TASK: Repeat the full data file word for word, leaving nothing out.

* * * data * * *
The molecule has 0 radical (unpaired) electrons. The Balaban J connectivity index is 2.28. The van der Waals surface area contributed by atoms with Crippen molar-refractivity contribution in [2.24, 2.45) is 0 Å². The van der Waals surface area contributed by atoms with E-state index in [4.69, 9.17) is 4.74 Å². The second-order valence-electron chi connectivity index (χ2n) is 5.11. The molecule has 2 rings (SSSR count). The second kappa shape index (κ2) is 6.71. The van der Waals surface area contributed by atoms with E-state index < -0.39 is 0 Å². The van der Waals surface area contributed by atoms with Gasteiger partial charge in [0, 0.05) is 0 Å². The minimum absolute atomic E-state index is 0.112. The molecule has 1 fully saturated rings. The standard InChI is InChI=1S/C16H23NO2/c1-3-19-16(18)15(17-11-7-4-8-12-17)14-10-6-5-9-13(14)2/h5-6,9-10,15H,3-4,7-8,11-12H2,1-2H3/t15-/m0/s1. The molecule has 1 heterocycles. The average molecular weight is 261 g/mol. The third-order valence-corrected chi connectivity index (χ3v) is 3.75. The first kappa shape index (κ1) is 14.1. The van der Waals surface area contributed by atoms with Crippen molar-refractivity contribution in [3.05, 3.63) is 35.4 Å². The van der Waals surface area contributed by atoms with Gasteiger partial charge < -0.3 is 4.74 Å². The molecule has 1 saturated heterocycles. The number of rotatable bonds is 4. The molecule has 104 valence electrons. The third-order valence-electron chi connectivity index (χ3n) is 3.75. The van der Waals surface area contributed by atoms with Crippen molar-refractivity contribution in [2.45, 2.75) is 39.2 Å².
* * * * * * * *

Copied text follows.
The molecule has 0 radical (unpaired) electrons. The Balaban J connectivity index is 2.28. The van der Waals surface area contributed by atoms with Crippen molar-refractivity contribution in [2.24, 2.45) is 0 Å². The van der Waals surface area contributed by atoms with E-state index in [4.69, 9.17) is 4.74 Å². The second-order valence-electron chi connectivity index (χ2n) is 5.11. The molecule has 2 rings (SSSR count). The second kappa shape index (κ2) is 6.71. The van der Waals surface area contributed by atoms with E-state index < -0.39 is 0 Å². The van der Waals surface area contributed by atoms with Gasteiger partial charge in [0, 0.05) is 0 Å². The minimum absolute atomic E-state index is 0.112. The molecule has 1 fully saturated rings. The standard InChI is InChI=1S/C16H23NO2/c1-3-19-16(18)15(17-11-7-4-8-12-17)14-10-6-5-9-13(14)2/h5-6,9-10,15H,3-4,7-8,11-12H2,1-2H3/t15-/m0/s1. The molecule has 1 heterocycles. The average molecular weight is 261 g/mol. The third-order valence-corrected chi connectivity index (χ3v) is 3.75. The first kappa shape index (κ1) is 14.1. The van der Waals surface area contributed by atoms with Crippen molar-refractivity contribution in [3.05, 3.63) is 35.4 Å². The van der Waals surface area contributed by atoms with Gasteiger partial charge < -0.3 is 4.74 Å². The molecule has 1 saturated heterocycles. The number of rotatable bonds is 4. The molecule has 104 valence electrons. The third-order valence-electron chi connectivity index (χ3n) is 3.75. The van der Waals surface area contributed by atoms with Crippen molar-refractivity contribution in [2.45, 2.75) is 39.2 Å².